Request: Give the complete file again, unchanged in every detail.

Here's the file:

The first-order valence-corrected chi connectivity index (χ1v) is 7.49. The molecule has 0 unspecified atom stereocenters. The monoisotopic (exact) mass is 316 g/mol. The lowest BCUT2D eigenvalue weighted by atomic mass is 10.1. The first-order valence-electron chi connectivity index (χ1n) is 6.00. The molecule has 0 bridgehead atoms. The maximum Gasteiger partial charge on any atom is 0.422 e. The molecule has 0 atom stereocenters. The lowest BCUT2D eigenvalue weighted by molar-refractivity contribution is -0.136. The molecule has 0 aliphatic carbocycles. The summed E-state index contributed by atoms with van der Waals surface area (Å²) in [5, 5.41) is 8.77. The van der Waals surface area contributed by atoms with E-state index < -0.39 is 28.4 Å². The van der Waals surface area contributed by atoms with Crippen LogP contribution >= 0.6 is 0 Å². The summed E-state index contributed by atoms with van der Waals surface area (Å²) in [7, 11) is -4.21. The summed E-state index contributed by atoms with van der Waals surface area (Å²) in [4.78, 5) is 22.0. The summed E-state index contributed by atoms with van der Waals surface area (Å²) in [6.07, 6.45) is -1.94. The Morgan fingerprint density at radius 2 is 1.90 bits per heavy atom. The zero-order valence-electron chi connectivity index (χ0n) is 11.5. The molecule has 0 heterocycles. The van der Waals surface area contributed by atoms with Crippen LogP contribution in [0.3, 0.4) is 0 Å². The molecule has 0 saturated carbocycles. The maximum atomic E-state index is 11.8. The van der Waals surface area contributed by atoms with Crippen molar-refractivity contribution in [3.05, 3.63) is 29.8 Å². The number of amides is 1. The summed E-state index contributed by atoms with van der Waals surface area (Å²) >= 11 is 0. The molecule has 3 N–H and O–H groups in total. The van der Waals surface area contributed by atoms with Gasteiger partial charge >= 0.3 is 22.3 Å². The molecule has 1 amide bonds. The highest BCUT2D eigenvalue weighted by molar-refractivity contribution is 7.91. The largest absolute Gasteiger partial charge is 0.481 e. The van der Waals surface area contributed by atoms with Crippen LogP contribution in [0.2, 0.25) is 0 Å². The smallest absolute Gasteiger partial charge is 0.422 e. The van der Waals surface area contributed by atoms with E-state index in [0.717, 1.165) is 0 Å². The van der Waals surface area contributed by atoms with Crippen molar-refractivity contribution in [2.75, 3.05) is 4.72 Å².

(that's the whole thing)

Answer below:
The first-order valence-corrected chi connectivity index (χ1v) is 7.49. The molecule has 0 unspecified atom stereocenters. The monoisotopic (exact) mass is 316 g/mol. The lowest BCUT2D eigenvalue weighted by atomic mass is 10.1. The first-order valence-electron chi connectivity index (χ1n) is 6.00. The molecule has 0 bridgehead atoms. The maximum Gasteiger partial charge on any atom is 0.422 e. The molecule has 0 atom stereocenters. The lowest BCUT2D eigenvalue weighted by molar-refractivity contribution is -0.136. The molecule has 0 aliphatic carbocycles. The summed E-state index contributed by atoms with van der Waals surface area (Å²) in [5, 5.41) is 8.77. The van der Waals surface area contributed by atoms with E-state index < -0.39 is 28.4 Å². The van der Waals surface area contributed by atoms with Crippen LogP contribution >= 0.6 is 0 Å². The summed E-state index contributed by atoms with van der Waals surface area (Å²) in [7, 11) is -4.21. The summed E-state index contributed by atoms with van der Waals surface area (Å²) in [4.78, 5) is 22.0. The summed E-state index contributed by atoms with van der Waals surface area (Å²) in [6.07, 6.45) is -1.94. The Morgan fingerprint density at radius 2 is 1.90 bits per heavy atom. The zero-order valence-electron chi connectivity index (χ0n) is 11.5. The molecule has 0 heterocycles. The van der Waals surface area contributed by atoms with Crippen LogP contribution in [0.3, 0.4) is 0 Å². The molecule has 0 saturated carbocycles. The maximum atomic E-state index is 11.8. The van der Waals surface area contributed by atoms with Crippen molar-refractivity contribution in [3.05, 3.63) is 29.8 Å². The number of amides is 1. The summed E-state index contributed by atoms with van der Waals surface area (Å²) >= 11 is 0. The molecule has 3 N–H and O–H groups in total. The van der Waals surface area contributed by atoms with Gasteiger partial charge >= 0.3 is 22.3 Å². The molecule has 1 amide bonds. The highest BCUT2D eigenvalue weighted by molar-refractivity contribution is 7.91. The largest absolute Gasteiger partial charge is 0.481 e. The van der Waals surface area contributed by atoms with Crippen LogP contribution in [0.2, 0.25) is 0 Å². The smallest absolute Gasteiger partial charge is 0.422 e. The van der Waals surface area contributed by atoms with E-state index in [0.717, 1.165) is 0 Å². The van der Waals surface area contributed by atoms with Crippen molar-refractivity contribution in [2.75, 3.05) is 4.72 Å².